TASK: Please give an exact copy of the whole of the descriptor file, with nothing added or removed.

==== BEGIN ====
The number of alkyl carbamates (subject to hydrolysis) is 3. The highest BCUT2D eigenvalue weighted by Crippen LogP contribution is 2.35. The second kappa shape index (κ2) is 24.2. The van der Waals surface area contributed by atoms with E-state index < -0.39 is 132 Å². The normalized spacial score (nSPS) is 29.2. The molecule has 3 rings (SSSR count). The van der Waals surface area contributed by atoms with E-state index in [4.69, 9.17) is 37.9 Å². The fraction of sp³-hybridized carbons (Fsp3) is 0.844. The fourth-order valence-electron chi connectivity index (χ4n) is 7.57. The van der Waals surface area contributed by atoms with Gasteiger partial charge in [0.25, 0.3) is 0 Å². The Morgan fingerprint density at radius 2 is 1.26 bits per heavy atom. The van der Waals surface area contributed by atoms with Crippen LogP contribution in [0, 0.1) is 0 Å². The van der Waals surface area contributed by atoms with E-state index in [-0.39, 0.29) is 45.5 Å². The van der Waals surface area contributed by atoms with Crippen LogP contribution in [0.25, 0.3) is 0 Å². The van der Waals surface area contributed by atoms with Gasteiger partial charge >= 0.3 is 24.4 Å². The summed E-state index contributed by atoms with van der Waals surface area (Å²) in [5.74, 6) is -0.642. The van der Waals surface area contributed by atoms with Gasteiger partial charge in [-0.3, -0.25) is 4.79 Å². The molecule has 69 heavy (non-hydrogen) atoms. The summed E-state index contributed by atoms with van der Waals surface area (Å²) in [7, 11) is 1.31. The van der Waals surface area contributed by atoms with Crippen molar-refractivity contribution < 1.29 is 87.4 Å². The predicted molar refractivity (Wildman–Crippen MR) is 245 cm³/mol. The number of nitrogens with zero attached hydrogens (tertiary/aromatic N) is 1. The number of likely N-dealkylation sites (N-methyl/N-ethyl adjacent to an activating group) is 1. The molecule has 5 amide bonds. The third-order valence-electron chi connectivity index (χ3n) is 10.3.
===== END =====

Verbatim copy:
The number of alkyl carbamates (subject to hydrolysis) is 3. The highest BCUT2D eigenvalue weighted by Crippen LogP contribution is 2.35. The second kappa shape index (κ2) is 24.2. The van der Waals surface area contributed by atoms with E-state index < -0.39 is 132 Å². The normalized spacial score (nSPS) is 29.2. The molecule has 3 rings (SSSR count). The van der Waals surface area contributed by atoms with E-state index in [4.69, 9.17) is 37.9 Å². The fraction of sp³-hybridized carbons (Fsp3) is 0.844. The fourth-order valence-electron chi connectivity index (χ4n) is 7.57. The van der Waals surface area contributed by atoms with Gasteiger partial charge in [0.25, 0.3) is 0 Å². The Morgan fingerprint density at radius 2 is 1.26 bits per heavy atom. The van der Waals surface area contributed by atoms with Crippen LogP contribution in [0, 0.1) is 0 Å². The van der Waals surface area contributed by atoms with E-state index in [-0.39, 0.29) is 45.5 Å². The van der Waals surface area contributed by atoms with Crippen LogP contribution in [0.25, 0.3) is 0 Å². The van der Waals surface area contributed by atoms with Gasteiger partial charge >= 0.3 is 24.4 Å². The summed E-state index contributed by atoms with van der Waals surface area (Å²) in [5.74, 6) is -0.642. The van der Waals surface area contributed by atoms with Gasteiger partial charge in [-0.3, -0.25) is 4.79 Å². The molecule has 69 heavy (non-hydrogen) atoms. The summed E-state index contributed by atoms with van der Waals surface area (Å²) in [7, 11) is 1.31. The van der Waals surface area contributed by atoms with Crippen molar-refractivity contribution < 1.29 is 87.4 Å². The predicted molar refractivity (Wildman–Crippen MR) is 245 cm³/mol. The number of nitrogens with zero attached hydrogens (tertiary/aromatic N) is 1. The number of likely N-dealkylation sites (N-methyl/N-ethyl adjacent to an activating group) is 1. The molecule has 5 amide bonds. The third-order valence-electron chi connectivity index (χ3n) is 10.3.